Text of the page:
|Dunhuang is a famous tourist spot in northwest China and is located in the area of the boundaries of Gansu Province, Qinghai Province and Xinjiang Uyghur Autonomous Region. It is well known for its unique historical and cultural characteristics.
Dunhuang, which refers to a "grand and beautiful desert oasis" in Chinese, was a hub for the middle and eastern silk routes during the Han (206BC-220AD), Sui (581-618) and Tang (618-907) dynasties. During that period, Dunhuang attracted a large group of people with its flourishing development and trade between businessmen from Middle East and North Asia. The city's population reached 40,000 during this time, while now it is settled around 200,000.
The city of Dunhuang was left empty for 200 years from 1500 to roughly 1700 because of the aftermath of wars. It wasn't until 1725 that the people began to immigrate here again from Gansu and Xinjiang.
There is no direct flight from Shanghai to Dunhuang, so it is recommended to take a flight to Xi'an in Shaanxi Province and then transfer onto Dunhuang. Alternatively, you can fly to Lanzhou in Gansu first and then take a train to Dunhuang. The flight from Shanghai to Xi'an takes about two and a half hours, and it is another two and a half hours from Xi'an to Dunhuang. The train takes roughly one night from Lanzhou to Dunhuang.
The Mogao Grottoes (莫高窟), or Mogao Caves, are located 25 kilometers southeast of downtown Dunhuang. The caves are cut into the side of the cliff which stretches to almost 2 kilometers in length and 50 meters in height in places. It is said that a monk once passed by and saw golden lights on the cliffs, as if Buddha was sitting there. So the monk proposed to the then emperor that the cliff be cut with Buddhist sculptures. Between 300 and 1300 people dug, carved and decorated caves there. At one time there were 3,000 caves in all, and this is where the Mogao Grottoes get their name: "caves of thousands of Buddhas." But because of natural disasters and wars only about 500 of the caves still remain.
The art in Mogao Grottoes covers more than 10 styles, including architecture, stucco sculpture, wall paintings, silk paintings, calligraphy, woodblock printing, embroidery and literature.
Not all the grottoes are open to the public, and even among those that are, tour guides will take travelers to only 10 to 15 of these caves depending on how many visitors there are. It is advisable to question which guide is going to which caves before making a decision to join a certain group.
Be warned that the site is closed during Spring Festival holiday and during January and February when at times the weather is particularly bad.
Admission: 80 yuan ($12.68) per person (from November to March), and 160 yuan per person (from April to October). Free English tour guide. No admission after 4 pm. Call (0937) 8869060 for updates on closures.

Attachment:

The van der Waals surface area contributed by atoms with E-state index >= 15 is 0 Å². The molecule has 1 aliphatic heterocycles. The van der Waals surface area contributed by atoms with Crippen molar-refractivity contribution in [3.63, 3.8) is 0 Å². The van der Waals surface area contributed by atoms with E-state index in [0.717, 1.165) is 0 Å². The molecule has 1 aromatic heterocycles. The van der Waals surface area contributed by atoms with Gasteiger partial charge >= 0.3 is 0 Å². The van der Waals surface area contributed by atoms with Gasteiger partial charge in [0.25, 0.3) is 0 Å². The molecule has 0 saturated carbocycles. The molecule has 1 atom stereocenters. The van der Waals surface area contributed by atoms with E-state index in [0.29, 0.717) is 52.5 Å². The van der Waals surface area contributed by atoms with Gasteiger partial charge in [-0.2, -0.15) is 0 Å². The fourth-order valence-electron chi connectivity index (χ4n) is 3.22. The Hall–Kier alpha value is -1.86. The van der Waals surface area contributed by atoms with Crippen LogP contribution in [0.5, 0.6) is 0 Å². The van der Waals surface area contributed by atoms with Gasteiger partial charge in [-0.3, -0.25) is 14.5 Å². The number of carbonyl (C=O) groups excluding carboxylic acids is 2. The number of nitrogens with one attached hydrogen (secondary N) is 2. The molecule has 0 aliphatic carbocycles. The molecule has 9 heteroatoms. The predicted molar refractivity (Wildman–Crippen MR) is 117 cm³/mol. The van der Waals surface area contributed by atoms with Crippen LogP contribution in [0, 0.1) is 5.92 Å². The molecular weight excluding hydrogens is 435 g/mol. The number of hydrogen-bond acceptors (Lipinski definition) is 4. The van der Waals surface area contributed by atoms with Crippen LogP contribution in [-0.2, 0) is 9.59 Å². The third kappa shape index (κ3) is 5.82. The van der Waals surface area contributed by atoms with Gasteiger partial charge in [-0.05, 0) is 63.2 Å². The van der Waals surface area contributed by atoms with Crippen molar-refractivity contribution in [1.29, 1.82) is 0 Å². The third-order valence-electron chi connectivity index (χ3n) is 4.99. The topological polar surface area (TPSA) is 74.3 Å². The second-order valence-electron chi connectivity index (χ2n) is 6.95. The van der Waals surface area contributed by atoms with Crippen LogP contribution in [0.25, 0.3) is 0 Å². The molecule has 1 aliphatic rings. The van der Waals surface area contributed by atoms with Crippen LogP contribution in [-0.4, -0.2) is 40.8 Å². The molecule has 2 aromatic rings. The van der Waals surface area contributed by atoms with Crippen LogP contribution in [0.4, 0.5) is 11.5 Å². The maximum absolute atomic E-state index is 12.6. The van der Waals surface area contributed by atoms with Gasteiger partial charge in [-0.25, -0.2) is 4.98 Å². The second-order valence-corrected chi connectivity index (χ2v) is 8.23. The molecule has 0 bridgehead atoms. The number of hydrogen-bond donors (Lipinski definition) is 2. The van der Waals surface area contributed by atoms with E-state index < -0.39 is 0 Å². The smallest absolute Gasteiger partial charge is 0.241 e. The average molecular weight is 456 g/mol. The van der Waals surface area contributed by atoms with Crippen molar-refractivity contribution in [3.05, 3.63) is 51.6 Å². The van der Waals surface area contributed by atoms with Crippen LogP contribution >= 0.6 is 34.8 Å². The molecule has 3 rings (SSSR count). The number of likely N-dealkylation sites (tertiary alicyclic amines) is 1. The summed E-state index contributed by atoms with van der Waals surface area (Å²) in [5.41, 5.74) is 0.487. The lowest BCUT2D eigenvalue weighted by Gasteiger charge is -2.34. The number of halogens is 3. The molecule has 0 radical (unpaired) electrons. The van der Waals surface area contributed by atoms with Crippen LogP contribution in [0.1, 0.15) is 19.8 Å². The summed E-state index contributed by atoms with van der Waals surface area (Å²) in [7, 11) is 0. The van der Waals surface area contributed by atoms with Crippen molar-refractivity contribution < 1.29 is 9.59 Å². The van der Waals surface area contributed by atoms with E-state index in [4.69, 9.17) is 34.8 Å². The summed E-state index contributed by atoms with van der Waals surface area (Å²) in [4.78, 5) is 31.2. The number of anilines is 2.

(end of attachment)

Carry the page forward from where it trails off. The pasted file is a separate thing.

Tips: Only small bags are allowed to be brought onto the site; all other goods must be left with the security guard. No photos inside the caves.
Transport: Buses set out from the Feitian Hotel and Dunhuang Railway Station to the site every half hour for 5 yuan per person. Taxi costs 80 yuan and take half an hour to get there.
Lake in the sand
Yueya Quan, or "Crescent Lake," is a crescent-shaped lake in a desert oasis 6 kilometers south of the city of Dunhuang. Camel rides are offered from the entrance of the site to the lake (40 yuan per person one way, 80 yuan for a round trip).
Mingsha Shan means "echo sand mountain" in English and it is a geological site where sands rub against each other because of the wind, creating a sound like thunder. Dunhuang is not the only city which has a mingsha shan, but it has the longest history and fame in China. Sand sliding (80 yuan per person) is a popular sport here, but climbing up and down the sand dunes is sure to drain your energy.
Admission: 120 yuan per person (includes Yueya Quan and Mingsha Shan)
Tips: It's advisable to prepare back-up shoes and shirts, and be careful to protect your camera lens from sand.
Into the West
Where to stay
Feitian Hotel (飞天大酒店): 4-star; 300 yuan per night (including breakfast); free Internet. The hotel is situated at city's downtown area at 2 Mingshan Road. 50 yuan by taxi from airport; 30 yuan from railway station.
The Silk Road Dunhuang Hotel (敦煌山庄): 4-star, 300 yuan per night (including breakfast). The hotel is only 1 kilometer from Mingsha Shan and Yueya Quan and is famous for its decorative style that resembles the Mogao Caves. It costs 60 yuan by taxi from the airport to get there and 40 yuan from the railway station.
What to eat
You can enjoy local specialities such as fried oil cakes, yellow noodles with donkey meat, and apricot peel water in hotels or in the night markets in the city.
Day 1: Arrive in Dunhuang, visit Mingsha Shan and Yueya Quan
Day 2: Visit Mogao Grottoes
Day 3: Visit Mogao Grottoes and Dunhuang city
Global Times | April 26, 2012